Research In Motion Limited (RIM), the maker of Blackberry smartphone, is experiencing troubled times. The Canadian firm, which faced increasingly fierce competition from Apple iPhone and Google Android, saw its market share shrinks into single-digit percentage and stocks tumbled 80% in just 9 months. The rapid fall of Blackberry is a stark, frightening reminder of how fast technologies in modern world evolved, and those who fail to innovate, simply die out.
The fate of Blackberry and Nokia should and likely does send shivers down the collective spines of executives at other companies. Intel, Hewlett-Packard, Dell, Microsoft — all of the giants of the modern tech era must now be aware of how quickly it can all go sour.
Even Apple, sitting atop that heap today but facing market erosion, knows from experience that we could be writing the same story about it in five years.
It all began in 2003 when RIM pioneered the smartphone industry with its Blackberry devices and went on to become the most dominant smartphone maker. The company now finds itself in grave danger of becoming extinct, as both Apple and Google continue to swallow its market share. Some analysts even believe the company is now near its death and will be remembered soon as the historically company who liberated corporate email from the PC, freed mobile workers from being chained to their PCs, letting them email and be productive anywhere on phone.
At the height of its glory, Microsoft decided to challenge Blackberry. While successfully ended its reign of dominance, RIM’s business was built around robust corporate solutions that included hardware, software and secure services specifically targeting the enterprise.
It did
well in this market and
defended it well even against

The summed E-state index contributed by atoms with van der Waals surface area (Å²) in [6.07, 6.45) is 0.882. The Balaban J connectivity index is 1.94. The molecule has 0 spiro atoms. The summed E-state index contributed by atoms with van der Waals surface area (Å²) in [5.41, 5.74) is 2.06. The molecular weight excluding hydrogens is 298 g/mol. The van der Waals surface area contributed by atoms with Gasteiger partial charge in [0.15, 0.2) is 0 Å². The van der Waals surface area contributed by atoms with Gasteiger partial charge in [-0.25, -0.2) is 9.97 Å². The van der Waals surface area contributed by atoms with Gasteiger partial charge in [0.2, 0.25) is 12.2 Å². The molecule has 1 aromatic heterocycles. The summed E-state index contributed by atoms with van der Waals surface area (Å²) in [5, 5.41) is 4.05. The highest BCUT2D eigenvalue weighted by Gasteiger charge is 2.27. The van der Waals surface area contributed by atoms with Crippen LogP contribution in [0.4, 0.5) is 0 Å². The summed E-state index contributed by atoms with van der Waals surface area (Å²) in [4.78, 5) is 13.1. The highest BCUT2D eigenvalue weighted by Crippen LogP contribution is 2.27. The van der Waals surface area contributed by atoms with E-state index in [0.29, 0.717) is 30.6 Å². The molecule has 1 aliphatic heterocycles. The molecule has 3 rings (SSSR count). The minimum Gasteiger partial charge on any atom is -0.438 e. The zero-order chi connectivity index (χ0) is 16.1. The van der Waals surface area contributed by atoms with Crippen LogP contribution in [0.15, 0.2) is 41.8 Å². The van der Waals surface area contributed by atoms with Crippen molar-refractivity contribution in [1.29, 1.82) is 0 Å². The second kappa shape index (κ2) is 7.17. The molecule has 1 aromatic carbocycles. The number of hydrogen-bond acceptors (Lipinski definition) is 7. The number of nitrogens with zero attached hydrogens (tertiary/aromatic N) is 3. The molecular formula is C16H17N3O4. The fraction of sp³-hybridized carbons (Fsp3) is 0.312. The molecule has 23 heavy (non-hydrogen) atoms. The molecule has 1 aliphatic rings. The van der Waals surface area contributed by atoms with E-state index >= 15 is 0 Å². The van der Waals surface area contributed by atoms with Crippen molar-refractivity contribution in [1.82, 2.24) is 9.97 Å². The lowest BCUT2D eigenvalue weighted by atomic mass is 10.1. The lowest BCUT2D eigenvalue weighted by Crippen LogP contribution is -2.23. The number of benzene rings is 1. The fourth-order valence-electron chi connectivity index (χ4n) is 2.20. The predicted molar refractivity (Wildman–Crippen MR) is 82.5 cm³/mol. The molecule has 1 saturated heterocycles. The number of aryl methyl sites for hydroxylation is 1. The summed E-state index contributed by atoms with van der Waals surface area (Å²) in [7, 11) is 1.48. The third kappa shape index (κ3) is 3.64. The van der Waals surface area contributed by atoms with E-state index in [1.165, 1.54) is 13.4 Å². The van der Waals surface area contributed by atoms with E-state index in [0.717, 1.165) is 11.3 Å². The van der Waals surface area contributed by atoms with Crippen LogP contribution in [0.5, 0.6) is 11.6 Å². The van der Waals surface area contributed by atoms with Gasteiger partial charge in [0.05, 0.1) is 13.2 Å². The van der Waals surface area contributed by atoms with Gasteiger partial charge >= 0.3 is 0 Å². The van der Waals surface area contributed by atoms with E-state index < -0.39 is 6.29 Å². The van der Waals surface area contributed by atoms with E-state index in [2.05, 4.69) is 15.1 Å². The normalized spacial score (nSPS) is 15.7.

Microsoft’s continued assault
through advancements in
Exchange Servers and Windows
Mobile OS.
But problems began with the
release of Google’s Android and
Apple’s iOS. Back in 2006, the
market is all about Blackberry
and Windows Mobile as the
future of smartphones, today
things are turnaround and
transformed so thoroughly that
it becomes Android and iOS.
Blackberry market share in the
US, once impenetrable over 60%,
is now down to 9%, while
worldwide 3%. One of its
greatest failures was lack of
innovation. When talking about
the most innovative companies
over the past five years, RIM
rarely enters the discussion.
When you dominate a market
like RIM did, there is a
tendency to become complacent
and believe you are untouchable.
However when you combine the
rapid pace of technology
advancements with a free
market society, no company is
ever really safe at the top.
Similar case happened to other
fallen giants like Nokia and
Yahoo! in recent years.
RIM’s stock prices was over $60
in March, now $13
Speaking during the conference
call on Thursday, RIM co-CEOs
and founders Jim Balsillie and
Mike Lazaridis announced they
are taking a $1 a year salary,
and were adamant about finding
ways to curb the sharp decline
in the share price, signaling that
they might be seeking for
outside help.
A few years ago, Research in
Motion appeared to have an
unassailable position as the
dominant provider of what used
to be known as “PDAs.” Now,
many in the industry and on Wall
Street have concluded that it is
a dead man walking, soon to join
Palm and other early movers like
Atari and Netscape as
technology has-beens.
Its fall is twined with the
equally dramatic reversal for
Nokia, which had been by far
the leading maker of cell phones
globally throughout the first
decade of this century. While
both Nokia and Research in
Motion are still multi-billion
dollar franchises, their business
have deteriorated with stunning
Blackberry once had a 60%
market share and successfully
defended against Windows –
before the rapid rise of iPhone
that is
Some predicted a quick firesale
or acquisition of the company as
RIM still has deep wireless data
patent portfolio, carrier and
enterprise deployments, and
hardware expertise. BGC
Partners analyst Colin Gillis
however, believes that the
company is not for sale due to
market size, but management
could focus on three product
lines to protect its brand,
especially in the low end
markets. He though
recommended selling RIM
Jim Suva of Citigroup, in the
conference call, asked about the
restructuring efforts, and CEO
Balsillie said that it’s
“absolutely not business as usual
at RIM. We’re going to do what
it takes to get the value for
shareholders in the company,
and we’re totally redoubling our
efforts on the execution here.”
Balsillie and Lazaridis have
traditionally struck a defiant
tone during RIM’s earnings
events. The latest conference
call, though, was different, with
the executives acknowledging
the need for vastly improved
strategic direction. With revenue
down, earnings weak, products
delayed, and enthusiasm for
Blackberries waning, the
company has seen the value of
its shares plummet in the past
few months, and its brand
severely tarnished.